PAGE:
Converting a number from a base other than base 10 to base 10 is fairly simple. All that is required is to remember that the number is written in positional notation. For example, 463 in base 7 is simply 3 + 6 × 7 + 4 × 7 × 7, or 241 in base 10.
Converting a number from base 10 to another base is slightly more involved, but isn't complicated. It is an iterative process. To find the ones' digit, divide the number by the base. The ones' digit is the remainder. Repeat the process with the quotient to get the next place, and repeat while the quotient is greater than zero.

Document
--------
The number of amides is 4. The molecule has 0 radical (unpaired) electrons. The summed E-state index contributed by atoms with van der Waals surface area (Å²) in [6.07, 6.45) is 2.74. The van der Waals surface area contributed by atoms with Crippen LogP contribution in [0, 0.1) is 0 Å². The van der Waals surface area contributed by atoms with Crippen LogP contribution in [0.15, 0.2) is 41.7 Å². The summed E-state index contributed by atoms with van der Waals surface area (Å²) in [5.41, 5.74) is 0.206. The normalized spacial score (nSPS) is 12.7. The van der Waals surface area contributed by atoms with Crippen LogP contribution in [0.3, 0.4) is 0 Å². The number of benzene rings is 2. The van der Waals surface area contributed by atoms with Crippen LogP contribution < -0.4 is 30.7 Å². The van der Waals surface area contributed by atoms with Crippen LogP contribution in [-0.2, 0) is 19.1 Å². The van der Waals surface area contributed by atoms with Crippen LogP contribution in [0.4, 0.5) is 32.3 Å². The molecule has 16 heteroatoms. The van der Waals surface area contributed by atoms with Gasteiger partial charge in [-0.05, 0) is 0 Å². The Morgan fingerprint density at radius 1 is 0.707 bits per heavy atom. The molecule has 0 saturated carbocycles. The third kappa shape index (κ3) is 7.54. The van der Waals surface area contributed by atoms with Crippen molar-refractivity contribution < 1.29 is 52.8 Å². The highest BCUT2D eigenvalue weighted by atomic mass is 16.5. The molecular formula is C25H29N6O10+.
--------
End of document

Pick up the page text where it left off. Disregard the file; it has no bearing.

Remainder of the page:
A similar process can be used to convert from an arbitrary base to another, but often it's just easier to convert the number from the original base to base 10, and then to the new base, simply because it's easier for us to think in base 10.
The following form converts numbers from one base to another.
Note: For bases larger than 10, use the letters A–Z to represent digits with values 10–35 (i.e. A = 10, B = 11, ..., Z = 35).
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